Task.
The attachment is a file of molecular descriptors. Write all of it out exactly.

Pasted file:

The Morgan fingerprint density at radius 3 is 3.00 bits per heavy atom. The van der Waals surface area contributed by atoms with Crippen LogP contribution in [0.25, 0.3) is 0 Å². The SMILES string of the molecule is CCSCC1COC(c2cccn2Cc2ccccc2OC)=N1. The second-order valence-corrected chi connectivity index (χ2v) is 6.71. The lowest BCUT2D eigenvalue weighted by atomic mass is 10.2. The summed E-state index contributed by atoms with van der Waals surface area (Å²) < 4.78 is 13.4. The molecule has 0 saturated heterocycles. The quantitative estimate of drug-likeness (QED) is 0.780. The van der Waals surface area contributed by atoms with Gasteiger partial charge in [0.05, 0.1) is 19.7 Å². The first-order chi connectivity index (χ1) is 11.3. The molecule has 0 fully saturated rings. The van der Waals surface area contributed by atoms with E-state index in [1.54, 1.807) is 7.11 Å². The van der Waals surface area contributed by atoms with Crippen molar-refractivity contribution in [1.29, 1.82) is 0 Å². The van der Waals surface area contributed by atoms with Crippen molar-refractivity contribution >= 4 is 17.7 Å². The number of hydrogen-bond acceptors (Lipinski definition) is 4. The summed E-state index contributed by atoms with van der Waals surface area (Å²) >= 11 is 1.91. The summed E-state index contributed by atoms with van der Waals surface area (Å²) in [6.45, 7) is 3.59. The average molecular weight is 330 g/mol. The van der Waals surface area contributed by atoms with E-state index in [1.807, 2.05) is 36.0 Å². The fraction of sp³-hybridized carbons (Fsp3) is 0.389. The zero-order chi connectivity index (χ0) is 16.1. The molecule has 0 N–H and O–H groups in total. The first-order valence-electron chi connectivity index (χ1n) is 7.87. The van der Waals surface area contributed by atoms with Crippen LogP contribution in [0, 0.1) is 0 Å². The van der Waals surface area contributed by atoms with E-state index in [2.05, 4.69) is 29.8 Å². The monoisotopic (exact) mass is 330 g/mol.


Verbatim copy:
The Morgan fingerprint density at radius 3 is 3.00 bits per heavy atom. The van der Waals surface area contributed by atoms with Crippen LogP contribution in [0.25, 0.3) is 0 Å². The SMILES string of the molecule is CCSCC1COC(c2cccn2Cc2ccccc2OC)=N1. The second-order valence-corrected chi connectivity index (χ2v) is 6.71. The lowest BCUT2D eigenvalue weighted by atomic mass is 10.2. The summed E-state index contributed by atoms with van der Waals surface area (Å²) < 4.78 is 13.4. The molecule has 0 saturated heterocycles. The quantitative estimate of drug-likeness (QED) is 0.780. The van der Waals surface area contributed by atoms with Gasteiger partial charge in [0.05, 0.1) is 19.7 Å². The first-order chi connectivity index (χ1) is 11.3. The molecule has 0 fully saturated rings. The van der Waals surface area contributed by atoms with E-state index in [1.54, 1.807) is 7.11 Å². The van der Waals surface area contributed by atoms with Crippen molar-refractivity contribution in [1.29, 1.82) is 0 Å². The van der Waals surface area contributed by atoms with Crippen molar-refractivity contribution >= 4 is 17.7 Å². The number of hydrogen-bond acceptors (Lipinski definition) is 4. The summed E-state index contributed by atoms with van der Waals surface area (Å²) >= 11 is 1.91. The summed E-state index contributed by atoms with van der Waals surface area (Å²) in [6.45, 7) is 3.59. The average molecular weight is 330 g/mol. The van der Waals surface area contributed by atoms with E-state index in [1.807, 2.05) is 36.0 Å². The fraction of sp³-hybridized carbons (Fsp3) is 0.389. The zero-order chi connectivity index (χ0) is 16.1. The molecule has 0 N–H and O–H groups in total. The first-order valence-electron chi connectivity index (χ1n) is 7.87. The van der Waals surface area contributed by atoms with Crippen LogP contribution in [0, 0.1) is 0 Å². The van der Waals surface area contributed by atoms with E-state index in [2.05, 4.69) is 29.8 Å². The monoisotopic (exact) mass is 330 g/mol.